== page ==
So this is why I believe mandatory reporting is the right thing.  It takes the choice away from the pastor.  By law, in most states, the pastor or counselor must report suspected abuse.  He or she does not have the responsibility or the right to seek the truth or determine cause or extent.  He must turn the situation over to the authorities, which we believe God has put in place, to do their job.  It is very difficult to turn someone you care about over to authorities for examination and discipline.  Too many pastors hesitate—because they care—and the abuser is allowed to continue.

For years I have told people that government has one tool, a hammer, and when they come into your home they use their hammer.  It is not a gentle tool.  It breaks things.  But sometimes a hammer is just what is needed.  Abusers get by with their sin because they are able to avoid consequences.  When the authorities come, it is hard to avoid the hammer.  It doesn’t always work, of course, but that doesn’t mean it is wrong to try.  When the pastor calls the authorities, he is not bringing down the hammer on the family.  He is getting out of the way so God can lead the authorities to use whatever means are necessary.

Abuse cannot be tolerated or excused in the church.  Pastors must work on the front lines to stop the suffering they see.  If it takes mandatory reporting to make that happen, then it is the right thing.

But there are things pastors can do to help mitigate the damage of the government’s hammer.  When I was faced with another case, which involved sibling sexual assault, I handled it differently.  I knew and cared about the family and I knew the disruption of the authorities would be very hard for them.  So I told the father that I would be calling the police in one hour.  I encouraged him to call them first.  The father was not the cause of the assault and I believed it would be very helpful if he showed his willingness to cooperate from the beginning.  When I called the police, just one hour later, the father had already called in and the police were already involved.  Then I could stand alongside the family to encourage them as they experienced the hammer (which, of course, they did—and rightly so).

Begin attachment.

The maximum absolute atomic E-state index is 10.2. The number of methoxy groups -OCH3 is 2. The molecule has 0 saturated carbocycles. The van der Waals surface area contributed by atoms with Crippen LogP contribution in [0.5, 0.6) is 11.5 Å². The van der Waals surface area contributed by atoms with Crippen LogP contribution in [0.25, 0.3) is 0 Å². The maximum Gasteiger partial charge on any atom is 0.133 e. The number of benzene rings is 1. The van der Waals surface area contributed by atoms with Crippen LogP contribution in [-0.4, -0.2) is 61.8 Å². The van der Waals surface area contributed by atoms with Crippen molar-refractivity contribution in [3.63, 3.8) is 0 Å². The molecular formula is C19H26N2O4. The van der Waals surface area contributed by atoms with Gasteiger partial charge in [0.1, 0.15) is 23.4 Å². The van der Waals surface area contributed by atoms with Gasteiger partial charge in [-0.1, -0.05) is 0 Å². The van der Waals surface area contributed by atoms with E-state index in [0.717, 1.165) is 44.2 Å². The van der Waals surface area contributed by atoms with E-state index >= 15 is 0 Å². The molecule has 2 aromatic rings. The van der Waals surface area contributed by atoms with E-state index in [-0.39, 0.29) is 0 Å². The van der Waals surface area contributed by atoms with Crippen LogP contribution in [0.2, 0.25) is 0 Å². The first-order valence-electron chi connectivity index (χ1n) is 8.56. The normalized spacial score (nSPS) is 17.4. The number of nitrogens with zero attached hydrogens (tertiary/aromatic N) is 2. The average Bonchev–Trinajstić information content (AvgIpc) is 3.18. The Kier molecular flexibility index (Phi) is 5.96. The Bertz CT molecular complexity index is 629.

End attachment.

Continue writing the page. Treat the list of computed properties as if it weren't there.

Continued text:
In our day, when suicide destroys the lives of so many young people and dangerous drugs are so available to deaden the pain, we must take abuse seriously.  Few pastors I know would hesitate to call authorities if they suspected a counselee had committed murder.  Many would call if they had evidence of financial fraud.  It is time for pastors to make the call when they hear about abuse.  Even if they find it hard to trust the authorities, they can trust the One who is over those authorities.

Pastors must do what is right.  And, if they won’t do what is right, we need laws to motivate them.


Filed under Church

17 responses to “Pastors and reporting

  1. This is an incredible post. Good tears. Thank you.
    Dave, more than you know, you make space for the Holy Spirit to work.
    Thank you.

  2. “When the pastor calls the authorities, he is not bringing down the hammer on the family. He is getting out of the way so God can lead the authorities to use whatever means are necessary.”
    This is very clear and logical–thank you.
    What about abuse toward another adult? And what about abuse that is emotional rather than physical–do you handle these differently?

    • “What about abuse toward another adult? And what about abuse that is emotional rather than physical–do you handle these differently?”

      These are important questions. Yes, the situation with adults is different. Not only is there no mandated reporting, but there maybe should not be. Adults are not considered helpless. They have options children do not have. I know that situations sometimes feel like traps and some abusers are very good at creating almost impossible obstacles for escape, but almost all adults can leave. They will pay a price, but they can get out. Children are far more likely to become victims of other abusers if they simply leave.

      I have had adults change their stories to avoid the authorities. When an abused woman comes to her pastor and then lies so that her husband doesn’t get into trouble, the pastor can feel very impotent indeed. And when she does that, she chooses to remain in her situation, I guess. A child needs more protection.